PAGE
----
While Daka acknowledged that there were still sticking points, he appealed to member states to take a “holistic view on the entire pandemic agreement” rather than dwelling on “specific articles where we have differences”.

“We need to go back to the mandate. We want to address the issue of equity and we need to have that holistic view. We need to be clear on the individual and collective responsibilities and expectations.”

Letting member states ‘hold the pen’

Meanwhile INB co-chair Precious Matsoso joked that the lessons she had learnt during the process was “how not to do things”.

“I’ll be in trouble for this, my Bureau members are going to kill me but I’ll say it anyway. Sometimes as the Bureau, we think that we must hold the pen but it’s important to sometimes allow the member states to hold the pen,” said Matsoso.

“Let them agree amongst themselves on how to do it. It is that balance because we also, as a Bureau, are looking at the timeline;, we want to meet the deadline.

“Secondly, I’ve also established that sometimes member states avoid talking to each other they avoid negotiating amongst themselves and negotiate through the Bureau. The more they talk amongst themselves, the more they engage each other, the better because that text will be owned by them.”

IHR amendments make progress

PAN executive director Eloise Todd, EU negotiator Americo Beviglia Zampetti and Bangladesh’s Shanchita Haque, with Dr Ashley Bloomfield, co-chair on the WGIHR, projected behind them.

The Working Group on Amendments to the IHR had to shift through 300 proposed amendments to the global rules that govern public health emergencies of international concern, said co-chair Dr Ashley Bloomfield.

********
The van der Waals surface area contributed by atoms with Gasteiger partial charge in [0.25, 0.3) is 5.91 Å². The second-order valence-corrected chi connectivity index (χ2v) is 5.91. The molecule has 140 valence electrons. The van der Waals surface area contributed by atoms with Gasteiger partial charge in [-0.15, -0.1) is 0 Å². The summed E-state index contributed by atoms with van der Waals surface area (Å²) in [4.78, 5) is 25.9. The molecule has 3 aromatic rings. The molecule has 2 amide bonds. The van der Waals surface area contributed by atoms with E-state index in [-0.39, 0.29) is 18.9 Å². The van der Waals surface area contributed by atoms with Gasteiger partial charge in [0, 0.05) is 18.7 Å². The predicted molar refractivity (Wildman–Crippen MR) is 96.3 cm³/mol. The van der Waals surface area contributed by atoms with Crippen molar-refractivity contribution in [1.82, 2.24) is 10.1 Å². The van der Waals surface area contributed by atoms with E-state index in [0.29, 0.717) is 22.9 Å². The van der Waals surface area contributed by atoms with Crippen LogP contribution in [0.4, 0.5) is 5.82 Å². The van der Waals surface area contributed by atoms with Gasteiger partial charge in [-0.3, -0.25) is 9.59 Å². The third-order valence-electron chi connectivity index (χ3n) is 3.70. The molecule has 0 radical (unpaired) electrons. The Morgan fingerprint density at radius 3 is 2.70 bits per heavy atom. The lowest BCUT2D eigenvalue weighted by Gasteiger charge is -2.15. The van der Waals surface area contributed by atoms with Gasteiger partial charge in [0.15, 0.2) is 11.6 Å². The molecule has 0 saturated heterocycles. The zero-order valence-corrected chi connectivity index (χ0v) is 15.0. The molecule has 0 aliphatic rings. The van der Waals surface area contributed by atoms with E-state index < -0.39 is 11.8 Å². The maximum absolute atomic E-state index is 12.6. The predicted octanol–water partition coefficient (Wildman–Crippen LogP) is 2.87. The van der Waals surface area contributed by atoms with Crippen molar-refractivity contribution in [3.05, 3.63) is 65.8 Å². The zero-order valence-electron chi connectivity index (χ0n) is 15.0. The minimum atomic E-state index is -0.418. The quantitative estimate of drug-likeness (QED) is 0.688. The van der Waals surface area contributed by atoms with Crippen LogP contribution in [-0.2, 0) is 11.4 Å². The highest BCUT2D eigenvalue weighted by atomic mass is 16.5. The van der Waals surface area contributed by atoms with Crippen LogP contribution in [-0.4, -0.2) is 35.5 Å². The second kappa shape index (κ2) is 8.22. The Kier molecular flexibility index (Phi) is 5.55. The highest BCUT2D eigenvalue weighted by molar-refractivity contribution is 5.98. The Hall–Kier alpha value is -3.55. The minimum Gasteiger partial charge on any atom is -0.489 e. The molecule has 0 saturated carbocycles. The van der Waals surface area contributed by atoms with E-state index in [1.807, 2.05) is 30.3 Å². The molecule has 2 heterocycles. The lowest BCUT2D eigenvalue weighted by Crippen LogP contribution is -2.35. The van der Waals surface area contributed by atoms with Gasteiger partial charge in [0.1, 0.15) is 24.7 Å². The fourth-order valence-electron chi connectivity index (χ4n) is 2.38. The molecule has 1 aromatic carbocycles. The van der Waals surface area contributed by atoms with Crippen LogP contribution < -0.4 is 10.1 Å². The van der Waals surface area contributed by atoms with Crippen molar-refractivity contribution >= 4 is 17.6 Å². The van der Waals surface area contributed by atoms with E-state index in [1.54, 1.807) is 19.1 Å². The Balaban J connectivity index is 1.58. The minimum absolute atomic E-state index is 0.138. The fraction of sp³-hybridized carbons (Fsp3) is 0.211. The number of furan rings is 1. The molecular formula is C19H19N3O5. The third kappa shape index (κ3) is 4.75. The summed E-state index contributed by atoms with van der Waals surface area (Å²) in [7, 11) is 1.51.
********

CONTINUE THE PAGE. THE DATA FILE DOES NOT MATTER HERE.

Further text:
Ryan described some of the proposed amendments as “significant improvements” that would have an immediate effect on surveillance and response. 

However, European Union’s negotiator, Minister Counsellor Americo Beviglia Zampetti said the EU would have liked some of the IHR improvements “to be a little bit more ambitious, but nonetheless we are very satisfied with the way the work has been conducted”.

A closing window of opportunity

Professor Suerie Moon, co-director of the Global Health Centre, warned that there was a “closing window of opportunity” to reach a meaningful deal on pandemic prevention, preparedness and response that was more effective and equitable than the status quo during COVID-19. 

“The concept of a political window of opportunity is real. It’s not just an abstract theory,” said Moon. “These windows open, often in response to a crisis, and they close. If you look at the headlines of the news this morning, it’s easy to see why our window of opportunity might be closing. We have in the headlines war, famine, humanitarian catastrophe, climate disasters, inflation, political extremism, and elections, to name just a few. And this is what’s on the minds of heads of state rather than pandemics today.”

Moon added that a meaningful pandemic agreement “cannot be achieved without international cooperation”.

”I would bet every single one of us, both here in the room and online, was deeply and personally affected by the pandemic. And I hope that we as a global community can mobilise the political momentum needed to support our hardworking diplomatic negotiators, many of whom have also joined us today, our hard working Bureau, our hard working Secretariat, all of whom are indeed working very, very hard night and day to close a meaningful deal. “